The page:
General History

Regimental History

The late 7th Marquess of Anglesey did military historians and the public at large a huge favour when he set out on his mammoth task to document the history of the British Cavalry between 1816 and 1919. Thankfully he completed his labour of love and these volumes are a fitting epitaph to him. Volume 7 deals with the Curragh Incident and the cavalry on the Western Front in 1917. In common with other volumes in this series that I have read, the book is written in such an easy and engaging style that even those with no particular interest in either cavalry or military history could easily find themselves drawn to the subject matter. Furthermore, adopting conventions which were the norm in books written a hundred years ago or more, we find a single line précis at the head of each page - the key point on each picked out so that we, the readers, can quickly skim if we want to, making sure that we don't miss the key messages. This particular volume benefits from the odd cartoon or illustration.. Read more

Paul Nixon, Amazon Reviewer

This is a well-written and well-annotated history of the 16th, 18th and 20th (Service) Battalions of the West Yorks Regt that can sit quite happily alongside other books in Pen & Sword's Pals series.

Paul Nixon, Amazon Reviewer

I doubt I am alone in associating the Pals battalions mainly with the 1st July 1916 and the effect of that day on the local communities that they came from. Yet their role in the war was of course much greater than this. Accrington not only raised a whole infantry battalion, but also rose to the challenge of forming an Artillery Brigade as well. In this new history Andrew Jackson looks to set the record straight with a comprehensive account of the war records of both units. Building on the success of his website and drawing on over 30 years of research, Jackson provides an in-depth account of both units, utilising war diaries, local newspapers and a host of other sources. From the conception and formation of the units, to their training and deployment, the sources (including many letters home and accounts written by the men) are used to great effect to paint a rich and detailed picture of the Accrington units and the men who were part of them.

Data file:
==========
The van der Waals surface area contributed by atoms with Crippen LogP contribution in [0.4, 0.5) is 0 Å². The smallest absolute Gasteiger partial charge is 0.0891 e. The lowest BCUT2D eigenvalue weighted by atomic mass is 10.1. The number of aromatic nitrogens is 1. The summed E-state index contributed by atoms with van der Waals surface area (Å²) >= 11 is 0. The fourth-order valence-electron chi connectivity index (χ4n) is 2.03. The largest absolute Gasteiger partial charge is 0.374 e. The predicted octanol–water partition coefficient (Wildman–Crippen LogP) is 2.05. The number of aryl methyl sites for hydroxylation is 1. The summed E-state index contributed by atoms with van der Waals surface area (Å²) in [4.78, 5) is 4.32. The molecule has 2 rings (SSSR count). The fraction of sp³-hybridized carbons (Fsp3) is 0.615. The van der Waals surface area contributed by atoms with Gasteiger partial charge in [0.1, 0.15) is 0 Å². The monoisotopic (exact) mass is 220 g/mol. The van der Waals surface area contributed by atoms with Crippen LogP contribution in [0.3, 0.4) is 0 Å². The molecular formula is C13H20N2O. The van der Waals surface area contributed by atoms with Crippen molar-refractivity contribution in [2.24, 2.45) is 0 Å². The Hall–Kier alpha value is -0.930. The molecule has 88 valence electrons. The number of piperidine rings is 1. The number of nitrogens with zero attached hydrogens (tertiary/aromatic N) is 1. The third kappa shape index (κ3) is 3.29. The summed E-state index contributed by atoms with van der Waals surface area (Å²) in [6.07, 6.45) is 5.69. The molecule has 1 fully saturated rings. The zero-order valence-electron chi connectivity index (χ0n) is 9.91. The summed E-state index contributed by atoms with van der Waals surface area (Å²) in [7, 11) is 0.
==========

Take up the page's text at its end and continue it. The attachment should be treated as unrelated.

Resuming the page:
I though this was likely to be a good book when I saw the name of the author. Andrew Jackson has, for many years, operated a website about the Accrington Pals, the 11th (Service) Battalion of the East Lancashire Regiment. It is a model of clarity and good research, and unlike many of the other works on this unit covers all of the “pals” story and not just the dreadful day of 1 July 1916. For any aspiring researcher of a unit, a battle or a war memorial, you would profit from looking at Jackson’s work as a standard to be achieved. The book is well written and engaging, taking us from pre-war days and providing non-Lancastrians with a good idea of the area and life there in 1914, through the days of enlistment and training and out into the theatre of war. In a sense, the climax comes early as the Accrington Pals went into action at Serre on the first day of the Somme, and suffered terribly heavy losses. Things were never quite the same again for the battalion but Jackson reveals that.. Read more

The Long Long Trail

Altogether an absorbing and thought provoking book written in the author's accustomed lucid and readable style with plenty of anecdote to enliven the informative material. I enjoyed it greatly and learned much.

Casemate – Fortress Study Group